WILLIAMS: For the first time in a long time, this will be an interesting NFL Draft for Iowa Staters

I’m obviously a big Cyclone guy.  But I’m also a huge NFL Draft guy. 

From the mind-numbing Mel Kiper commentary on Division III players to combine measurables to the politics behind the scenes, I love everything about the event that will take place this weekend (starting tonight) in Nashville. 

But from an Iowa State perspective, this event has a brutal history. 

You have to go all the way back to 1973 to find Iowa State’s last first round pick – George Amundson to the Houston Oilers at No. 14 (I am so sick of having to write that stat every April).

Matt Blair (to the Vikings in 1974), Mike Stensrud (to the Oilers in 1979), Keith Sims (to the Dolphins in 1990) and Kelechi Osemele (to the Ravens in 2012) are Iowa State’s only second round picks since that time. 

Most recently, the last Cyclone to get drafted was Jeremiah George at pick No. 154 in the fifth round to the Jets all the way back in 2014. 

Who can forget last year’s debacle, where we all just sat around and waited for Allen Lazard’s name to be called? It didn’t happen. I’m still shocked by that. 

This weekend is by far the most interesting NFL Draft that Cyclone fans have had to pay attention to in well over a decade – probably since Troy Davis and Tim Kohn both went in the third round in 1997. 

I fully realize that not all Cyclone fans follow “draft stuff” as closely as I do, so here is a quick, what you need to know primer leading up to what should be a fun weekend. 

Hakeem Butler projections 

Did you know: That Iowa State hasn’t had a wide receiver drafted since Tracy Henderson in 1985 (No. 132 in fifth round to the New York Giants)?

That is all but a lock to change this weekend with Hakeem Butler. 

 “If it’s not in the second round, it will be early in the third,” ESPN draft analyst Todd McShay recently told our Rob Gray. “Wide receivers aren’t lasting as long as they used to, but something tells me he’ll be off the board certainly in the top 80 picks or so, but it wouldn’t surprise me if it was late in the second round.”

Pro Football Focus ranks Butler as the sixth-best wide receiver entering the draft. 

Iowa State head coach Matt Campbell – an all around football guru – was on my radio show yesterday when he offered up this analysis regarding Butler’s pro potential.

“I don’t know if there is a guy in the draft who can run vertically down the field and make the plays that he makes. But you have to also say offensively, ‘I want something like that.’ Hakeem isn’t the traditional receiver that’s running curl routes or dig routes all the time. That’s probably where his growth is going to come over the next year or two. But if you want a big, strong and physical guy who is going to go up and get the football and run vertically down he field and get the 50-50 ball, I do think he is as good as anybody in the draft at those certain skills.”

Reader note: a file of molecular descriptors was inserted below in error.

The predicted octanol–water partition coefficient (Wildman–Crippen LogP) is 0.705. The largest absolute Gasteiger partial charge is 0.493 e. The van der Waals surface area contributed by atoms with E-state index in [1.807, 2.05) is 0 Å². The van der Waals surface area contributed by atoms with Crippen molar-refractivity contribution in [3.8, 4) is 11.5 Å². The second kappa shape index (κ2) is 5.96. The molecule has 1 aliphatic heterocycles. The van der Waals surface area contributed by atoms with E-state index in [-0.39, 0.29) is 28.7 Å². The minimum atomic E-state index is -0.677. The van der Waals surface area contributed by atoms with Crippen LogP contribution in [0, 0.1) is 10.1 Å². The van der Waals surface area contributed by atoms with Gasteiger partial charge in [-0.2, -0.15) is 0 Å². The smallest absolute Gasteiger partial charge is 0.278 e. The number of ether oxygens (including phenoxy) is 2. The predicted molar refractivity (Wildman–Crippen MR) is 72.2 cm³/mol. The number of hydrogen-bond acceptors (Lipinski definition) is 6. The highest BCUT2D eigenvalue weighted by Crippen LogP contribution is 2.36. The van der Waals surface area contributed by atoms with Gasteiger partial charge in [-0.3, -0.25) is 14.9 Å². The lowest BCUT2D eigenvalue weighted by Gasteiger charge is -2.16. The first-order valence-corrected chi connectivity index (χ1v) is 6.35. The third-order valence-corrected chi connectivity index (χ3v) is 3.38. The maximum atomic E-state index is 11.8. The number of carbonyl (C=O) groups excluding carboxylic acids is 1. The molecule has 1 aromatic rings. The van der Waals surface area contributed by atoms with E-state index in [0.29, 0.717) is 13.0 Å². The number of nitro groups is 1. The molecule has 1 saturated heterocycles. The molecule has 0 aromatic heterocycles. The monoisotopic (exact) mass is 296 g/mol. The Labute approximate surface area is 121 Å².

David Montgomery projections

There is a decent chance that Montgomery will be drafted behind Butler but the following analysis from Campbell on his star running back makes for an exciting future.

“I don’t know where he goes or who takes him but I think he is a day one starter wherever he goes,” Campbell said. “He is the complete back in this draft. He can catch it. He can run it. He can block. His work ethic will work with any organization and he’s going to have a chip on his shoulder.”

That’s great news if you’re a fan who watches for former Cyclones in the NFL on Sundays. David Montgomery starting at the next level will be must-see TV for this guy.

 “He’s 5-10, 222 pounds and ran a 4.63 (40-yard dash), which is not ideal, but it’s not a big negative,” McShay told Rob Gray. “And you watch the tape and it matches up. That’s what he is. He’s a grinder. I don’t think he’s ever gonna be an elite back as I said earlier, but I think he’s gonna be part of a rotation and he’s gonna come in and contribute. I just like his toughness and his versatility.” 

Pro Football Focus ranks Montgomery as the second-best running back in the draft.

Will Brian Peavy get drafted?

Size and speed are what’s hindering one of the all-time great defensive players in Iowa State history, Brian Peavy, when it comes to the draft.

However, Peavy’s coverage skills and overall sound fundamentals will give him a decent chance to hear his name called.

“Ran a 4.68,” McShay said. “That’s the big issue, with short arms. I do think he’s gonna be drafted late. I’ve got a sixth, seventh-round grade on him, but it’s tough to overcome undersize, marginal speed and short arms. Those are kind of the three big things you look for. Again, I think he’ll get an opportunity. … He’ll tackle. He’s tough. He’s instinctive and he will contribute on special teams. So I think he’ll find a way to stick around even though he doesn’t have the ideal measurements.”

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